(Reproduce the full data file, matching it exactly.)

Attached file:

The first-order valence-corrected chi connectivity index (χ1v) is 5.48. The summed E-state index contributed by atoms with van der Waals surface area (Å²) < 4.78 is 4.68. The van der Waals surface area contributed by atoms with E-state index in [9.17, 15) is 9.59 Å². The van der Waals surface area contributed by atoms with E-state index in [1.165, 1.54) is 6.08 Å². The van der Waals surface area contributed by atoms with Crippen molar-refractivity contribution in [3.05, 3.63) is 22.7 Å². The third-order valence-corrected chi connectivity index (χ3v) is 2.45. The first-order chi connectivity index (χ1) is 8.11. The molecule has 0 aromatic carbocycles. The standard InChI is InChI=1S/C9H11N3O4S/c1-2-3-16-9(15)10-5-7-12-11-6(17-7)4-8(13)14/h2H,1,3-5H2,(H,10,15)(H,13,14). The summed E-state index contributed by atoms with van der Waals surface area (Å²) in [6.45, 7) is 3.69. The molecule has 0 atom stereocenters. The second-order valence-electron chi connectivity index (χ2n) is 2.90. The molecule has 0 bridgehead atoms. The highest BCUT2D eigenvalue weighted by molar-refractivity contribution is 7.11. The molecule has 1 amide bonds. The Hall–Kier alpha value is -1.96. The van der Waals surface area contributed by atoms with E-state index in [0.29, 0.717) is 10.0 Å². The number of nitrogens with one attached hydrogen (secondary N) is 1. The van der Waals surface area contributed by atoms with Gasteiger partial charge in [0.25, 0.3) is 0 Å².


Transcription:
The first-order valence-corrected chi connectivity index (χ1v) is 5.48. The summed E-state index contributed by atoms with van der Waals surface area (Å²) < 4.78 is 4.68. The van der Waals surface area contributed by atoms with E-state index in [9.17, 15) is 9.59 Å². The van der Waals surface area contributed by atoms with E-state index in [1.165, 1.54) is 6.08 Å². The van der Waals surface area contributed by atoms with Crippen molar-refractivity contribution in [3.05, 3.63) is 22.7 Å². The third-order valence-corrected chi connectivity index (χ3v) is 2.45. The first-order chi connectivity index (χ1) is 8.11. The molecule has 0 aromatic carbocycles. The standard InChI is InChI=1S/C9H11N3O4S/c1-2-3-16-9(15)10-5-7-12-11-6(17-7)4-8(13)14/h2H,1,3-5H2,(H,10,15)(H,13,14). The summed E-state index contributed by atoms with van der Waals surface area (Å²) in [6.45, 7) is 3.69. The molecule has 0 atom stereocenters. The second-order valence-electron chi connectivity index (χ2n) is 2.90. The molecule has 0 bridgehead atoms. The highest BCUT2D eigenvalue weighted by molar-refractivity contribution is 7.11. The molecule has 1 amide bonds. The Hall–Kier alpha value is -1.96. The van der Waals surface area contributed by atoms with E-state index in [0.29, 0.717) is 10.0 Å². The number of nitrogens with one attached hydrogen (secondary N) is 1. The van der Waals surface area contributed by atoms with Gasteiger partial charge in [0.25, 0.3) is 0 Å².